Many Christian friends have shared how they employ the concept of Prayer Walking, where they pray and meditate as they stroll down a quiet nature trail or country road. Not farmers and ranchers. If we’re walking down a path, it’s usually on our way to get another chore done. Feeding, cleaning, repairing, etc., our days are usually one task after another. As we’re moving, our minds are most often focused on the next task. Most of my praying, contemplating, and meditating happens in the in-between. That’s when I take a break and relax in God’s beauty and nature surrounding me.
With the severe drought of this past year (since September 2021), my summer forage planting of perennial drought-tolerant Bermuda grass died not long after coming up beautifully. Having lost a significant investment, I was not planning to plant winter forage this year, opting to skip a year and get by with what grass we have. When hay topped $100/bale, I knew we were in for a very long winter. I had to feed hay starting in July, five months earlier than normal. Given I harvested less than 60 percent of what I usually get each year, a costly winter was ahead. As the months passed with little or no rain, I knew all the crops would have a poor yield. All I knew to do was trust God.
As August ended, the rains started. Not a lot, but we received more rain in one afternoon thunderstorm than we had gotten all summer. Suddenly, there was a ray of hope. Dry weeks continued through September, and I felt it dashed any chance of getting a winter planting for forage. With wheat seat more than quadrupling in price, I knew my last best chance was for more rain to get some soil moisture back. If God would only provide a few more inches, then I could plant ryegrass.
By mid-October, we had gotten a few showers, but I did not yet feel confident I could work the soil. The ground remained so hard that my heavy disc could only score the surface and not dig into and till the soil properly. More water was needed. With just under three inches of rain the last week of October, there was a chance.
Doing the Ground Work
Before I purchased seed, I had to satisfy myself by knowing there was at least a 50 percent chance that the ryegrass seed would germinate and sprout. For that to happen, I had to find enough moisture in the soil to prepare a proper seedbed. Able to push a shovel blade into the ground the previous day gave me some hope. The next morning, I found myself praying as I awoke. The day of decision had come. I could wait no longer and if I was going to see any harvest of usable forage during the winter months, I had to plant now. Rigging the disc after breakfast, I began to move into the west pasture. Lowering the disc, I prayed out loud.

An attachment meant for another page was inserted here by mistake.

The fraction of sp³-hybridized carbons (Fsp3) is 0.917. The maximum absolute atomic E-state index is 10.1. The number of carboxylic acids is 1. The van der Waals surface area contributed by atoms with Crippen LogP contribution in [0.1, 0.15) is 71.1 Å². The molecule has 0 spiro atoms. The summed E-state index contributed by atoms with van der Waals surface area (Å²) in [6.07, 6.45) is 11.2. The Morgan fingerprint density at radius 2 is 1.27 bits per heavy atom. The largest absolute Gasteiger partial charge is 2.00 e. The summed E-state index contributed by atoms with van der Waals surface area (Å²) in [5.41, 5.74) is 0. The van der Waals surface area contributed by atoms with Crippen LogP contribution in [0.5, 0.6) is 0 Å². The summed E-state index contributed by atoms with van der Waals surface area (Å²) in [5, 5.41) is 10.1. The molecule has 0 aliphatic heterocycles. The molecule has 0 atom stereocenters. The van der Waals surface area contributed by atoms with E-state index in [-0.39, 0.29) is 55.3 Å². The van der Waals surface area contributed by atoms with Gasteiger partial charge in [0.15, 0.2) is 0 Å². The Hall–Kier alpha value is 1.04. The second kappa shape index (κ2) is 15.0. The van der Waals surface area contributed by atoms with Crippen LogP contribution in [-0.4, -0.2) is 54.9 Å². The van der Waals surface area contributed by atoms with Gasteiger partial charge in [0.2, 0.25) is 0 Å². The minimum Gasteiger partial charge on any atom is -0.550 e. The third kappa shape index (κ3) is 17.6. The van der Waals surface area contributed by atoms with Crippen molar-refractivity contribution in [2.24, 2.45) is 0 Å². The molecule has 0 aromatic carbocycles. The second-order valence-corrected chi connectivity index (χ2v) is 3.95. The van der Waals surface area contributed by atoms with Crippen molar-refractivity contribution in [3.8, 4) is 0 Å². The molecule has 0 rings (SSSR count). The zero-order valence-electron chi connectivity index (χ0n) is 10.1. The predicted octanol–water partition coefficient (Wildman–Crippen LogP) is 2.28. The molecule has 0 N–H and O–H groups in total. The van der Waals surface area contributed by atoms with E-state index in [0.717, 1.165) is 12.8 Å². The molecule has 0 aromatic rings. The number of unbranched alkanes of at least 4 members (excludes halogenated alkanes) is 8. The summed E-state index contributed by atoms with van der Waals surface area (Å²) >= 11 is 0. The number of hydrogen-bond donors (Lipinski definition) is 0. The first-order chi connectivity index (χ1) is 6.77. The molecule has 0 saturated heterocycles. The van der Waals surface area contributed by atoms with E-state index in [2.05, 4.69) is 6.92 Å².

Lord, this has to work. You know we don’t have enough hay
to last the winter, and You know I don’t have the money to
buy more. Please let there be enough moisture to get a good stand.
With my stock pond over six feet below normal, 35 percent inflation in feed costs, and hay 300 percent higher because of the drought, things are bleak. A bale of hay that was $35 last year, if available, is selling for up to $120 this year. Most farmers and ranchers cannot pay these prices. Having sold all the livestock except my bull and the proven root stock, the only option left was prayer. My faith reassured me that if our Cross-Dubya ranch remains aligned with God’s will, then He will see us through this difficult season.Farmers and ranchers know that prayer is the most important ingredient when planting. #FaithWins #CrossDubya Click To Tweet
As the tractor began moving, the disc sank into the ground. It wasn’t long before I needed to grab a lower gear. A smile came across my face as I turned to see the disc easily loosening the top four inches of soil. Looking beyond my disc, I could see that soil moisture was at least that deep and hope gave way to victory. The pasture tilled better than I’ve seen it in the nine years we’ve been here. The results thrilled me. As Mr. John began going over the freshly tilled pasture with the drag harrow, I left to pick up seed and ready the next implement. The drag harrow’s tines break up the larger dirt clods tilled up by the disc, resulting in a smooth, level seedbed.
With expected hard rains arriving the next day, time was of the essence as we worked to accomplish the task together. I felt led to broadcast the seed and let the rains work them into the soil. This not only saved fuel, but time. The importance of loosening the soil and preparing a good seedbed is that, as the seed germinates, it won’t have to struggle to develop its root system below the ground. As I thought about that, I realized how important it is that Christians till the soil of their hearts now and again. Doing so helps control the weeds that crop up in our lives and provides a fertile planting ground for God’s Word.